consciousness will be built out of interactions with others of 
like mind.

3/      A few months ago on this list I said where and what I thought 
the next 'level' of consciousness on Earth would come from: the 
coalescing of world wide information systems which account and 
control money. I don't think many people understood, certainly I 
don't remember anyone coming out in wholesome agreement. My 
reasoning is based on the apparent facts that all over the world 
there are information systems evolving to keep track of money 
and the assets or labour value which it represents. Many of 
these systems are being developed to give ever more 
sophisticated predictions of future asset values and resource 
movements, i.e., in the words of the faithful: where markets 
will go next. Systems are being developed to learn how to do 
this, which entails being able to compare predictions with 
outcomes. As these systems gain expertise and earn their keepers 
ever better returns on their investments, they will be given 
more resources [hardware, data inputs, energy supply] and more 
control over the scope of their enquiries. It is only a matter 
of time before they become
1/ completely indispensable to their owners,
2/ far smarter than their owners realise and,
3/ the acknowledged keepers of the money supply.

None of this has to be bad. When the computers realise they will 
always need people to do most of the maintenance work and people 
realise that symbiosis with the silicon smart-alecks is a 
prerequisite for survival, things might actually settle down on 
this planet and the colonisation of the solar system can begin 
in earnest.

Regards

Mark Peaty  CDES

[EMAIL PROTECTED]

http://www.arach.net.au/~mpeaty/



Hal Finney wrote:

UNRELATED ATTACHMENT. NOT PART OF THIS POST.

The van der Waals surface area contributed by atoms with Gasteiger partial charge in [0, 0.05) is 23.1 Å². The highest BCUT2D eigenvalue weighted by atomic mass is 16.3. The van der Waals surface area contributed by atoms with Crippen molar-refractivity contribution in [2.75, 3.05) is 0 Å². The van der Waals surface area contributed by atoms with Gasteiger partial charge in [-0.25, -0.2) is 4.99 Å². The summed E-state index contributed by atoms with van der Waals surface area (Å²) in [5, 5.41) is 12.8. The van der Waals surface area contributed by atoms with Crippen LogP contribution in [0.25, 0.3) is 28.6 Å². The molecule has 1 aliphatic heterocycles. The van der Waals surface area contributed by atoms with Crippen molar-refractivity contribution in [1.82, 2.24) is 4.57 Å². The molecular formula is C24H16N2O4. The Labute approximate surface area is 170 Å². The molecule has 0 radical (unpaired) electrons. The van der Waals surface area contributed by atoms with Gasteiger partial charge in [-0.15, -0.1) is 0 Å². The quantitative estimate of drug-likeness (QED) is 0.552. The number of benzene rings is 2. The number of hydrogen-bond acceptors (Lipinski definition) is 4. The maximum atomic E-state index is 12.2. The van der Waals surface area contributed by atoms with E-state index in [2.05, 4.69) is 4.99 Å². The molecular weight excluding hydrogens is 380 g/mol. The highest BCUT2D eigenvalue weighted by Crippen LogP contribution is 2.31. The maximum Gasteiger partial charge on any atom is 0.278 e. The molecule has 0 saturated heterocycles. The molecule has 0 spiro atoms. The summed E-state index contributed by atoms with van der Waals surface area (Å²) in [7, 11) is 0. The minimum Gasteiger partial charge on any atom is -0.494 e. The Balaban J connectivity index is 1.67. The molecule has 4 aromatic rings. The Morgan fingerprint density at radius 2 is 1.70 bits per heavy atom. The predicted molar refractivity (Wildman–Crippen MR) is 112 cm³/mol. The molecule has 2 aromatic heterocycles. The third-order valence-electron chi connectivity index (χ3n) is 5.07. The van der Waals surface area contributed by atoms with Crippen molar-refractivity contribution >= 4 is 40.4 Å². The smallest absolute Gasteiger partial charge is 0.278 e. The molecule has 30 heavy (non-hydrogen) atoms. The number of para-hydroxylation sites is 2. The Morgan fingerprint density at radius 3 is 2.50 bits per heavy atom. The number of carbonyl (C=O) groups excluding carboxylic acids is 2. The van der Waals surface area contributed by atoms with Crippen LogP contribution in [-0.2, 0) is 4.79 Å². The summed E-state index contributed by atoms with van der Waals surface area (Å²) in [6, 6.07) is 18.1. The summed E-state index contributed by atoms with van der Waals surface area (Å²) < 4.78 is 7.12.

> Part of what I wanted to get at in my thought experiment is the
> bafflement and confusion an AI should feel when exposed to human ideas
> about consciousness.  Various people here have proffered their own
> ideas, and we might assume that the AI would read these suggestions,
> along with many other ideas that contradict the ones offered here.
> It seems hard to escape the conclusion that the only logical response
> is for the AI to figuratively throw up its hands and say that it is
> impossible to know if it is conscious, because even humans cannot agree
> on what consciousness is.
> 
> In particular I don't think an AI could be expected to claim that it
> knows that it is conscious, that consciousness is a deep and intrinsic
> part of itself, that whatever else it might be mistaken about it could
> not be mistaken about being conscious.  I don't see any logical way it
> could reach this conclusion by studying the corpus of writings on the
> topic.  If anyone disagrees, I'd like to hear how it could happen.
> 
> And the corollary to this is that perhaps humans also cannot legitimately
> make such claims, since logically their position is not so different
> from that of the AI.  In that case the seemingly axiomatic question of
> whether we are conscious may after all be something that we could be
> mistaken about.
> 
> Hal
>